“Writing a novel is a terrible experience, during which the hair often falls out and the teeth decay.”
–Flannery O’Connor, Mystery and Manners
As someone who’s attempted NaNoWriMo two years in a row now, I can honestly say that Flannery O’Connor’s assessment of novel writing is absolutely correct. I say this, and I haven’t even been writing for very long- it wasn’t until last year that I began to write creatively on a regular basis, and I’m still working on things that I began five years ago. But I’ve been writing long enough to know that writing is unbelievably hard. Writing well is practically the equivalent of a walk into Mordor.
Some time last year, when I realized I was in a major slump when it came to the written word, I set myself a goal: Write 500 words a day. Whether it was my NaNoWriMo novel, fanfiction, a long-abandoned idea, or poetry didn’t matter. Just 500 words a day minimum.
I know that there are some people, published authors, who don’t bother with the notion of “write every day.” They say that their writing just doesn’t work that way (I once went to a panel of romance novelists, one of whom said that she could only write a few paragraphs a day and that if she sped up her work, the quality suffered). And to some extent that is true. I’ve churned out loads of drivel during NaNoWriMo and other writing sessions where speed is key. But I also know from experience that taking my sweet time and letting a book stew doesn’t do anything for my writing. In high school I tried the route of writing only when I felt inspired to do so.
And my writing stagnated. Horribly.
Writing sentences isn’t a hard thing to do, but in this age of texting, email, and internet speak, it’s getting harder to write good sentences. I know that I have a hard time coming up with good description that paints a vivid picture without bogging a reader down. I’m certain this is because I’m used to seeing films and television shows where the setting is established by a sweeping camera shot. It’s hard to put a picture into words, and do so in such a way that’s engaging and establishes the mood. And trying to find the right words for that picture can feel like I’m pulling a tow truck with my teeth.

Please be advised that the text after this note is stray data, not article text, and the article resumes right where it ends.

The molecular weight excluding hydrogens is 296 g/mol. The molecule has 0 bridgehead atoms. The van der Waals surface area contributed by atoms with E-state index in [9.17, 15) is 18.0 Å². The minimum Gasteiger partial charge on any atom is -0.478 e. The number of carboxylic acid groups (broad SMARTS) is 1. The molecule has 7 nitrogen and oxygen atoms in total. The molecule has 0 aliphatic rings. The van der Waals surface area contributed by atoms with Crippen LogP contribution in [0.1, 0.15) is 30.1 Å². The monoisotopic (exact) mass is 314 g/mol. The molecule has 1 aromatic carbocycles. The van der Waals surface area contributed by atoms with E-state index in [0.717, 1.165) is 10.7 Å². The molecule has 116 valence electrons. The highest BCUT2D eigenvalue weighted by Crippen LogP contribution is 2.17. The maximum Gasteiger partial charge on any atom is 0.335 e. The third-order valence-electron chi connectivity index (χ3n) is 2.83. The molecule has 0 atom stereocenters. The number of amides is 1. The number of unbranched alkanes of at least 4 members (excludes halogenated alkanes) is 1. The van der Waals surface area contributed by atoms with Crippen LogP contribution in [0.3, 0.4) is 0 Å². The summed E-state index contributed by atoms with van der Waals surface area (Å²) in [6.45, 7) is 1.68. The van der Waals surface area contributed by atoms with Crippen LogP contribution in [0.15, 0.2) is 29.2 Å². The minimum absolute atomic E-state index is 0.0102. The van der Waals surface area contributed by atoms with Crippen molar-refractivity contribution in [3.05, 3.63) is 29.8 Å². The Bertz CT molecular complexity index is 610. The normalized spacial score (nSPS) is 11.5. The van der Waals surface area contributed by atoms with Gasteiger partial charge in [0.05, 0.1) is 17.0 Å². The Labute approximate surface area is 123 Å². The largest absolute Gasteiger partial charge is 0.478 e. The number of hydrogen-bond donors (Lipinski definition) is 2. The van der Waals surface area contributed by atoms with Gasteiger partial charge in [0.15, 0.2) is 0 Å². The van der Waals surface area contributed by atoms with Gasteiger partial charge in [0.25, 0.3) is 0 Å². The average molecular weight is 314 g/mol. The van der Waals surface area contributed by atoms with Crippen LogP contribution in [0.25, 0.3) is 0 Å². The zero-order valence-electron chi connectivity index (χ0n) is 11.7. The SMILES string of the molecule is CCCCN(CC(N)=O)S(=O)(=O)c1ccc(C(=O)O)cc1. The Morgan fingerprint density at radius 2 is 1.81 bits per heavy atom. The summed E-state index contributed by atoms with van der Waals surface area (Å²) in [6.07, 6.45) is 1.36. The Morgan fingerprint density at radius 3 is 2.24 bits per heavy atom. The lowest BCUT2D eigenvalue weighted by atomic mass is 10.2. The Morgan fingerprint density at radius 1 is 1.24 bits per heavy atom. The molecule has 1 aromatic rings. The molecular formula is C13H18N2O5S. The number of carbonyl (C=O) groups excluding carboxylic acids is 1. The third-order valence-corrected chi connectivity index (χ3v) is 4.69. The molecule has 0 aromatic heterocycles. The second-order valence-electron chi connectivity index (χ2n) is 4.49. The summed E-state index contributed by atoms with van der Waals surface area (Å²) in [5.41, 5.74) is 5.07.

Dialogue is less difficult for me, but still a struggle; trying to come up with ways to convey ideas without sounding banal is a chore made harder by the fact that most people don’t speak very coherently in real life. Yet that doesn’t give me an excuse to try and replicate people’s stuttering. The words have to be crisp and fresh because they aren’t a spoken conversation- yet they have to read as though they are being said by living people. Finding the balance between unbelievable language and language that is far too conversational is a blend of listening and revising, and it’s not a very glamorous process. There are times when my dialogue feels like recycled soap opera leavings.
As if that wasn’t enough, I struggle with bringing a story idea to fulfillment above a situation and characters talking. And I have immense difficulty in finishing anything- which is why completing a forty-three chapter fanfiction last year was a huge accomplishment for me, despite the fact that the beginning is horrible and the character development mediocre at best. My writing as a whole still has many flaws in it, and that’s not even going near my storytelling skills. But they aren’t going to improve by my sitting around waiting for inspiration to strike. I have to keep writing if I’m to have any hope of getting better.
500 words a day.
The main reason I like this number is that it’s not an impossible one to meet, but it still gives you some time to explore your story. If this is the beginning of a short story, you have to establish certain things about your world and characters in a concise fashion. If you’re in the middle of a chapter, 500 words is a good frame in which the main action can be arranged. It’s enough words to hint that something’s brewing, that there will be a new player in the game, that the weather has changed suddenly, or that someone has made a dreadful mistake.
And if you end up hating what you’ve written, 500 words can be deleted without massive amounts of weeping. Yes, it stings a bit, but it’s nowhere as bad as tossing a few thousand, or twenty chapters (I’ve done both). 500 words is not a very large number, though sometimes it can be almost an impossible goal to fulfill. If I’m trying to get myself to write a blog entry, I suddenly feel completely drained of ideas and have a random longing to go browse TV Tropes for five minutes (hours). School is also a difficulty- having classes to attend, books to read, papers to write, and deadlines to meet all make for some obstacles to writing. And I often don’t meet the goal I set. But it’s still there.
I’m curious- how do any of you reading this get yourself to write? Is it a rewards system? A set deadline of “Get to __ scene by 3:00?”
Let me know! Maybe there are some tips we can exchange.